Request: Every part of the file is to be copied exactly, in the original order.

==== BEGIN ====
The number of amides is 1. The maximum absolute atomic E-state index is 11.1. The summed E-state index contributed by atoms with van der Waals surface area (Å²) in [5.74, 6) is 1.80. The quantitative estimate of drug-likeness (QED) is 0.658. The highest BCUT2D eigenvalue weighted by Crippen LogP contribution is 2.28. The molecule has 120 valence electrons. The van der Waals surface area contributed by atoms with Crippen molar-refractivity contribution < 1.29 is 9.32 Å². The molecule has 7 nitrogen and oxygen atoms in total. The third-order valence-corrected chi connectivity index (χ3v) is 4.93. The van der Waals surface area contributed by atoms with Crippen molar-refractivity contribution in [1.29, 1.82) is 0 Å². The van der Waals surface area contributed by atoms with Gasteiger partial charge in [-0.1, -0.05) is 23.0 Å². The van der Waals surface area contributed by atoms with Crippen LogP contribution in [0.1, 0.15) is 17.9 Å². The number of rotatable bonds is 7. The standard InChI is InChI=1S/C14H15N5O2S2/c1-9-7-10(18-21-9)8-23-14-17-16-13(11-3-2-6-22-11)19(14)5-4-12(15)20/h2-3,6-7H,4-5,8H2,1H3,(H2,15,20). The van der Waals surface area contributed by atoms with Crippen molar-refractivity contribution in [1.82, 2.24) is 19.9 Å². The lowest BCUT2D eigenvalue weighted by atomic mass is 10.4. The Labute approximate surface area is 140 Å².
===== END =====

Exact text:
The number of amides is 1. The maximum absolute atomic E-state index is 11.1. The summed E-state index contributed by atoms with van der Waals surface area (Å²) in [5.74, 6) is 1.80. The quantitative estimate of drug-likeness (QED) is 0.658. The highest BCUT2D eigenvalue weighted by Crippen LogP contribution is 2.28. The molecule has 120 valence electrons. The van der Waals surface area contributed by atoms with Crippen molar-refractivity contribution < 1.29 is 9.32 Å². The molecule has 7 nitrogen and oxygen atoms in total. The third-order valence-corrected chi connectivity index (χ3v) is 4.93. The van der Waals surface area contributed by atoms with Crippen molar-refractivity contribution in [1.29, 1.82) is 0 Å². The van der Waals surface area contributed by atoms with Gasteiger partial charge in [-0.1, -0.05) is 23.0 Å². The van der Waals surface area contributed by atoms with Crippen LogP contribution in [0.1, 0.15) is 17.9 Å². The number of rotatable bonds is 7. The standard InChI is InChI=1S/C14H15N5O2S2/c1-9-7-10(18-21-9)8-23-14-17-16-13(11-3-2-6-22-11)19(14)5-4-12(15)20/h2-3,6-7H,4-5,8H2,1H3,(H2,15,20). The van der Waals surface area contributed by atoms with Crippen molar-refractivity contribution in [1.82, 2.24) is 19.9 Å². The lowest BCUT2D eigenvalue weighted by atomic mass is 10.4. The Labute approximate surface area is 140 Å².